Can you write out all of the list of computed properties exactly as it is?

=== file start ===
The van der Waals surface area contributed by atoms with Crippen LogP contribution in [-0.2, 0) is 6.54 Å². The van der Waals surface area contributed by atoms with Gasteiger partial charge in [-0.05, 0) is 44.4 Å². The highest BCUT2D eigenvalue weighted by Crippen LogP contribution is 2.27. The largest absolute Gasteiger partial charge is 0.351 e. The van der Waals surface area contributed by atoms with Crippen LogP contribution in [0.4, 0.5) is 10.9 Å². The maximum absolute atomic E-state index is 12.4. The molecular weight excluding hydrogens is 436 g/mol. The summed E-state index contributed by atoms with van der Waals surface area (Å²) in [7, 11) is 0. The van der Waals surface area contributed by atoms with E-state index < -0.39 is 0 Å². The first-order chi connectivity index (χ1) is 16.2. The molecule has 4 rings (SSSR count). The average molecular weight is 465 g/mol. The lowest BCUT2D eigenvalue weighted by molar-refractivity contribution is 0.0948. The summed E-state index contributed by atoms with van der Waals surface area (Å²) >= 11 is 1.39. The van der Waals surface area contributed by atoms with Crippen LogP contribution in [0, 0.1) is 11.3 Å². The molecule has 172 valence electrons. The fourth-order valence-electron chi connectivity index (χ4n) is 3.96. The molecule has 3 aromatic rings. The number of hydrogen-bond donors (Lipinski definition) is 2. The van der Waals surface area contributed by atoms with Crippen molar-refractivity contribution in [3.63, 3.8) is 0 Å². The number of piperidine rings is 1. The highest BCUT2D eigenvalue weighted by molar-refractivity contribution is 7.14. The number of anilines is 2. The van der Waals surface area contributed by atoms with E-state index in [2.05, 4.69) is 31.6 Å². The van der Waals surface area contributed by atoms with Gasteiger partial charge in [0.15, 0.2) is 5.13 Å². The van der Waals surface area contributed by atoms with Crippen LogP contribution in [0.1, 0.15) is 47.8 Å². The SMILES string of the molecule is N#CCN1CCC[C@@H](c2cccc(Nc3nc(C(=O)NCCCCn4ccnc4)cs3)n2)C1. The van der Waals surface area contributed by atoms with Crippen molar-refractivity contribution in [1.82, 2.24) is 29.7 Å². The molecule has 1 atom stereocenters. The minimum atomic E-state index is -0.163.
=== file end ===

The van der Waals surface area contributed by atoms with Crippen LogP contribution in [-0.2, 0) is 6.54 Å². The van der Waals surface area contributed by atoms with Gasteiger partial charge in [-0.05, 0) is 44.4 Å². The highest BCUT2D eigenvalue weighted by Crippen LogP contribution is 2.27. The largest absolute Gasteiger partial charge is 0.351 e. The van der Waals surface area contributed by atoms with Crippen LogP contribution in [0.4, 0.5) is 10.9 Å². The maximum absolute atomic E-state index is 12.4. The molecular weight excluding hydrogens is 436 g/mol. The summed E-state index contributed by atoms with van der Waals surface area (Å²) in [7, 11) is 0. The van der Waals surface area contributed by atoms with E-state index < -0.39 is 0 Å². The first-order chi connectivity index (χ1) is 16.2. The molecule has 4 rings (SSSR count). The average molecular weight is 465 g/mol. The lowest BCUT2D eigenvalue weighted by molar-refractivity contribution is 0.0948. The summed E-state index contributed by atoms with van der Waals surface area (Å²) >= 11 is 1.39. The van der Waals surface area contributed by atoms with Crippen LogP contribution in [0, 0.1) is 11.3 Å². The molecule has 172 valence electrons. The fourth-order valence-electron chi connectivity index (χ4n) is 3.96. The molecule has 3 aromatic rings. The number of hydrogen-bond donors (Lipinski definition) is 2. The van der Waals surface area contributed by atoms with Crippen molar-refractivity contribution in [3.63, 3.8) is 0 Å². The number of piperidine rings is 1. The highest BCUT2D eigenvalue weighted by molar-refractivity contribution is 7.14. The number of anilines is 2. The van der Waals surface area contributed by atoms with E-state index in [2.05, 4.69) is 31.6 Å². The van der Waals surface area contributed by atoms with Gasteiger partial charge in [0.15, 0.2) is 5.13 Å². The van der Waals surface area contributed by atoms with Crippen LogP contribution in [0.1, 0.15) is 47.8 Å². The SMILES string of the molecule is N#CCN1CCC[C@@H](c2cccc(Nc3nc(C(=O)NCCCCn4ccnc4)cs3)n2)C1. The van der Waals surface area contributed by atoms with Crippen molar-refractivity contribution in [1.82, 2.24) is 29.7 Å². The molecule has 1 atom stereocenters. The minimum atomic E-state index is -0.163.